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Skip vs. Fancy Ray

Noms de Guerre in the '98 Election

by Borgna Brunner

This article was posted on November 2, 1998.

Teddy, Harry, Ike, Jimmy, and Bill knew the value of a folksy nickname in politics. Like many of our presidents and sports heroes, the men and women running for office in the '98 mid-term elections understand the populist appeal of a homespun, all-American name.

There's Chip Pickering of Mississippi, Dutch Hillenburg of Indiana, Patsy Ann Danner in Missouri, and Bud Cramer of Alabama. Buck and Duke are California boys, Marge hails from New Jersey, and Kit was born and bred in the "Show Me" state.

Those politicians wishing to make an even stronger statement with their names include Stan "The Man" Estes of Minnesota, "Dr. Bob" Belamede of Vermont, and George "Aloha" Peabody from you-know-where. Then there's Gary "Bats" Pelphry who is opposing Newt Gingrich in Georgia. One can only imagine his campaign message: you've got to be crazy to run against Newt.

Lest you think the just-call-me-Hank phenomenon is a predominantly southern affectation, you'll be surprised to find out that the most colorful and abundant sobriquets come from that state of northern no-nonsense, Minnesota. The incumbent Democrat governor, Hubert H. "Skip" Humphrey, is running against Jesse "The Body" Ventura (Reform Party), the former professional wrestler who would like people to call him "The Mind" from now on. Another one of his opponents is Fancy Ray McCloney (Independent), a comedian. The most normal sounding candidate in the race is the Republican "Norm" Colman.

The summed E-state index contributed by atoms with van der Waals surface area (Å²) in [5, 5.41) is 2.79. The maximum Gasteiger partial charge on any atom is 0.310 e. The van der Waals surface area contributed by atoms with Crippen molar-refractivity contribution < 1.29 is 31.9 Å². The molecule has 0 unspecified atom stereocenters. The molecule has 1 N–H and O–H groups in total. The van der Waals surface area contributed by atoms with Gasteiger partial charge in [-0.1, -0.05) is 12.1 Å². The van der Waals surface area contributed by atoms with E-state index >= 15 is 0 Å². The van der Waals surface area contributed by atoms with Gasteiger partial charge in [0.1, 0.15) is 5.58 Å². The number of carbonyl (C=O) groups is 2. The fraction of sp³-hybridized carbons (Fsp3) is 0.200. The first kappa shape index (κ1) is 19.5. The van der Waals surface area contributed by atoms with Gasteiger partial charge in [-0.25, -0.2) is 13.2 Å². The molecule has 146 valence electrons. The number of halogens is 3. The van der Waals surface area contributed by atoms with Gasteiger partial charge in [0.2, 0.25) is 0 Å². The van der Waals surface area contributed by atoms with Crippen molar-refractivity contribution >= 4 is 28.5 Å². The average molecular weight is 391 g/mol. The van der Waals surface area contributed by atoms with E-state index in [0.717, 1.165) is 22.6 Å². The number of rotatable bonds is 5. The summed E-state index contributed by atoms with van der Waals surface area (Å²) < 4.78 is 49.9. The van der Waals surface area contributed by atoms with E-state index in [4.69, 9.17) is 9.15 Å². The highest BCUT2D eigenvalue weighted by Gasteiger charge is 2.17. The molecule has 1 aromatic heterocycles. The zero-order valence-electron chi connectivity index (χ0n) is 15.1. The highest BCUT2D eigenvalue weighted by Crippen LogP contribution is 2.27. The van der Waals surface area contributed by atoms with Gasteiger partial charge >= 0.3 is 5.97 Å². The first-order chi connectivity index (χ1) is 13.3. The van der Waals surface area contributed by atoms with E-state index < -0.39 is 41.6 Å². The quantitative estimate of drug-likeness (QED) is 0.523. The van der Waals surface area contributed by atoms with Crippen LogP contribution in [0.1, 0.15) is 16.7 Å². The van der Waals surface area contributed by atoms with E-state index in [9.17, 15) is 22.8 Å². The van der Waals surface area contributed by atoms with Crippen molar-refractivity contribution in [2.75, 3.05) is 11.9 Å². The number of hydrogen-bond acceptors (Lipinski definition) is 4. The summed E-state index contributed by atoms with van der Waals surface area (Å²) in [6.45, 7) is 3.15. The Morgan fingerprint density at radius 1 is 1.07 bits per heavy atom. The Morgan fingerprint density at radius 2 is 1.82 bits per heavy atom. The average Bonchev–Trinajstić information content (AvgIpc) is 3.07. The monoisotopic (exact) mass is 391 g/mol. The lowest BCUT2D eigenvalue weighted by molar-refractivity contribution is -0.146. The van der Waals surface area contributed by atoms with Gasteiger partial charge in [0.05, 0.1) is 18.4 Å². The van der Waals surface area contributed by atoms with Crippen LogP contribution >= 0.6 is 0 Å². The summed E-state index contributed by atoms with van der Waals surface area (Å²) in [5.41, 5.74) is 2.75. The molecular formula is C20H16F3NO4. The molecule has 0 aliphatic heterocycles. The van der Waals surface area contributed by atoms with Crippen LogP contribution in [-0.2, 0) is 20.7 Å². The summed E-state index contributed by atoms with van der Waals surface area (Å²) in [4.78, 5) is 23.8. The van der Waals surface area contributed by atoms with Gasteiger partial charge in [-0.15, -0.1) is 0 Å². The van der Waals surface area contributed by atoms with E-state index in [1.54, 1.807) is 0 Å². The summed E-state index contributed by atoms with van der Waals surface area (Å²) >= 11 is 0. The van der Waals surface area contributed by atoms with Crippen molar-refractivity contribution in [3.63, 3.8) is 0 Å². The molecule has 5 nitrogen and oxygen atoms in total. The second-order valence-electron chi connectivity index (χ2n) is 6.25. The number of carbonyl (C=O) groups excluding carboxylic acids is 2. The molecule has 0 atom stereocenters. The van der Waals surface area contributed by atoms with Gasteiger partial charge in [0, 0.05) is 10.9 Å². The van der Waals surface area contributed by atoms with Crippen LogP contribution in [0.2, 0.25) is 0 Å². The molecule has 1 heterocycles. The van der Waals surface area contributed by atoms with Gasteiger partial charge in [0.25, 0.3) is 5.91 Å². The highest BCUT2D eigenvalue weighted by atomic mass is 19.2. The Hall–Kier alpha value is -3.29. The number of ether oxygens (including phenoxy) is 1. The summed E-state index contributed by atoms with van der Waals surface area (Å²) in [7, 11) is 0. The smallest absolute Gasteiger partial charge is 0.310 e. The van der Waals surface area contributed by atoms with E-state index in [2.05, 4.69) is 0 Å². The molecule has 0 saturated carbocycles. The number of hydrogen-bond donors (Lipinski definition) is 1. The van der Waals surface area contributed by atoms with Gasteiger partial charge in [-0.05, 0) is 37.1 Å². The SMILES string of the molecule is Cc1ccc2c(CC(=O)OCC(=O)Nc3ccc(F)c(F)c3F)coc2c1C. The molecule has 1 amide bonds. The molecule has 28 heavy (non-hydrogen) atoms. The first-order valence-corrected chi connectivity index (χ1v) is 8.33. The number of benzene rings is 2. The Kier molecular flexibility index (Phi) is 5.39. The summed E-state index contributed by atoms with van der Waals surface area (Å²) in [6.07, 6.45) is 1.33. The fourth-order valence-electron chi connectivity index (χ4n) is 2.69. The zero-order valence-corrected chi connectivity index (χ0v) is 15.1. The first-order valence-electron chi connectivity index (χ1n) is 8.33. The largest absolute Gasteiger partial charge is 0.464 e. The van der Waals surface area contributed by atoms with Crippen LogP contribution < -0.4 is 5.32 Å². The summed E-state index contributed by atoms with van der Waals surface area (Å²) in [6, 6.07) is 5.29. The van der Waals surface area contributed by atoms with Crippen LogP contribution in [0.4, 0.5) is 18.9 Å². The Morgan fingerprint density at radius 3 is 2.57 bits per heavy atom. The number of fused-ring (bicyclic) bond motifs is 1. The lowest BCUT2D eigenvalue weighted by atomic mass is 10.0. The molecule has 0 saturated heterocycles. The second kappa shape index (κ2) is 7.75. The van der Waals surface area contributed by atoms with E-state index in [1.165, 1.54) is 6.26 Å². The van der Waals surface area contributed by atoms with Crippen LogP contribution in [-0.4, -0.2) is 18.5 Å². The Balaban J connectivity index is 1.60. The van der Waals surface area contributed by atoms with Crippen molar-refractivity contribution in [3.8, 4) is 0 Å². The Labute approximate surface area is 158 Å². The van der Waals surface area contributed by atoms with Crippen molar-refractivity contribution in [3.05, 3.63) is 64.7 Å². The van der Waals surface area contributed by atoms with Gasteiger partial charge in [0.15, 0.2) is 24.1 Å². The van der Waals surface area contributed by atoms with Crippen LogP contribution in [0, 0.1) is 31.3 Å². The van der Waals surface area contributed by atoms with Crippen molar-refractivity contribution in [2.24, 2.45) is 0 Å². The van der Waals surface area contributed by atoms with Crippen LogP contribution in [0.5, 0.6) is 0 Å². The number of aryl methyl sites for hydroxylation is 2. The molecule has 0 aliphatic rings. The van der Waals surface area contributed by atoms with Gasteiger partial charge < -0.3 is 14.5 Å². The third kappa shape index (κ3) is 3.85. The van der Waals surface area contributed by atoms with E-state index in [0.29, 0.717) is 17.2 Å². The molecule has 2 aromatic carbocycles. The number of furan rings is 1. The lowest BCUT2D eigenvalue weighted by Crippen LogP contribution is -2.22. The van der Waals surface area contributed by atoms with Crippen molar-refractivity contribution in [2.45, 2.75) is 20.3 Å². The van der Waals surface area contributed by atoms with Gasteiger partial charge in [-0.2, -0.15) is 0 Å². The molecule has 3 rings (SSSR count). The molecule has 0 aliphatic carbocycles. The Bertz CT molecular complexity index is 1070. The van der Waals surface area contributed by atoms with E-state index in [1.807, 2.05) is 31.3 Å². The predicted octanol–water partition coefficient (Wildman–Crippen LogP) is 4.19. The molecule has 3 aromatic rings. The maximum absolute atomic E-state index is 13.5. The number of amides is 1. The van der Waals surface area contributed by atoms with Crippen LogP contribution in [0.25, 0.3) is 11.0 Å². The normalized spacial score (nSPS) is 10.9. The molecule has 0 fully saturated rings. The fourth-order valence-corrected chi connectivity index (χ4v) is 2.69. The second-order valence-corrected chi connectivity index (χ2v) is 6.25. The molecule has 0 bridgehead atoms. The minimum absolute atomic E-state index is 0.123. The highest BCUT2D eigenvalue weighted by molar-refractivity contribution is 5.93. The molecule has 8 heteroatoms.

In addition to the many avuncular sounding politicians, two grandfatherly types entered politics. In Oregon, the Socialist Party's candidate for Congressman in the 2nd district is Rohn "Grandpa" Webb. Meanwhile, in New York, "Grandpa" Al Lewis, best known for playing "Grandpa" on "The Munsters," is running for governor. New York, however, is not as tolerant as Oregon. Tragically, the New York State Supreme Court refused to allow Lewis's name to appear on the ballot as "Grandpa Al Lewis."

For more information on the 1998 election, see the following links:


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Did you know?
There are several theories of the origins of the English holiday of Boxing Day; none have to do with pugilistic competition.

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